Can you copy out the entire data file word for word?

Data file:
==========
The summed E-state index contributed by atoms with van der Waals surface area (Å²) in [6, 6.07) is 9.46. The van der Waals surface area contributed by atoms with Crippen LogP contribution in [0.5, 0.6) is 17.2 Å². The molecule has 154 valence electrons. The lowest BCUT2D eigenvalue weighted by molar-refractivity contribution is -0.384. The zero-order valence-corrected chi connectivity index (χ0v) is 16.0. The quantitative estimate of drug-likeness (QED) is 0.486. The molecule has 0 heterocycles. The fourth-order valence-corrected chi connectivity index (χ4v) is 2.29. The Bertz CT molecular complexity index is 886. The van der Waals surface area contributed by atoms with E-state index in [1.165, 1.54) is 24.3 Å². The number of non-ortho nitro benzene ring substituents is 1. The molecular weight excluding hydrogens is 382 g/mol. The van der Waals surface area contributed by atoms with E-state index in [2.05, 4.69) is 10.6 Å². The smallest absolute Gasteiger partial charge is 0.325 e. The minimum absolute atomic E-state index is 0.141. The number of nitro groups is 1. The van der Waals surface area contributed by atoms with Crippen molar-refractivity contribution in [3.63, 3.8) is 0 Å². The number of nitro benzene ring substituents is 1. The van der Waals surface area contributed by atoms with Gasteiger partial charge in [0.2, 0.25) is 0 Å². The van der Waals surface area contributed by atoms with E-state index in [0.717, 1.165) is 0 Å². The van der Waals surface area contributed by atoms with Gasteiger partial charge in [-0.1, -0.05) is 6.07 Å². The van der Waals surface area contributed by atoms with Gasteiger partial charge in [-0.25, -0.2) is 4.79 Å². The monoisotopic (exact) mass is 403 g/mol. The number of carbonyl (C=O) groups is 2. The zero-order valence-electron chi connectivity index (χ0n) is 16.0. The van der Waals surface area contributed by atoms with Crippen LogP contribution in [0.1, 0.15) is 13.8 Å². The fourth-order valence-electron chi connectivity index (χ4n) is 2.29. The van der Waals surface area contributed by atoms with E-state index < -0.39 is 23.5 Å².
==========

The summed E-state index contributed by atoms with van der Waals surface area (Å²) in [6, 6.07) is 9.46. The van der Waals surface area contributed by atoms with Crippen LogP contribution in [0.5, 0.6) is 17.2 Å². The molecule has 154 valence electrons. The lowest BCUT2D eigenvalue weighted by molar-refractivity contribution is -0.384. The zero-order valence-corrected chi connectivity index (χ0v) is 16.0. The quantitative estimate of drug-likeness (QED) is 0.486. The molecule has 0 heterocycles. The fourth-order valence-corrected chi connectivity index (χ4v) is 2.29. The Bertz CT molecular complexity index is 886. The van der Waals surface area contributed by atoms with E-state index in [1.165, 1.54) is 24.3 Å². The number of non-ortho nitro benzene ring substituents is 1. The molecular weight excluding hydrogens is 382 g/mol. The van der Waals surface area contributed by atoms with E-state index in [2.05, 4.69) is 10.6 Å². The smallest absolute Gasteiger partial charge is 0.325 e. The minimum absolute atomic E-state index is 0.141. The number of nitro groups is 1. The van der Waals surface area contributed by atoms with Crippen molar-refractivity contribution in [3.63, 3.8) is 0 Å². The number of nitro benzene ring substituents is 1. The van der Waals surface area contributed by atoms with Gasteiger partial charge in [0.2, 0.25) is 0 Å². The van der Waals surface area contributed by atoms with E-state index in [0.717, 1.165) is 0 Å². The van der Waals surface area contributed by atoms with Gasteiger partial charge in [-0.1, -0.05) is 6.07 Å². The van der Waals surface area contributed by atoms with Gasteiger partial charge in [-0.25, -0.2) is 4.79 Å². The monoisotopic (exact) mass is 403 g/mol. The number of carbonyl (C=O) groups is 2. The zero-order valence-electron chi connectivity index (χ0n) is 16.0. The van der Waals surface area contributed by atoms with Crippen LogP contribution in [0.1, 0.15) is 13.8 Å². The fourth-order valence-electron chi connectivity index (χ4n) is 2.29. The van der Waals surface area contributed by atoms with E-state index < -0.39 is 23.5 Å².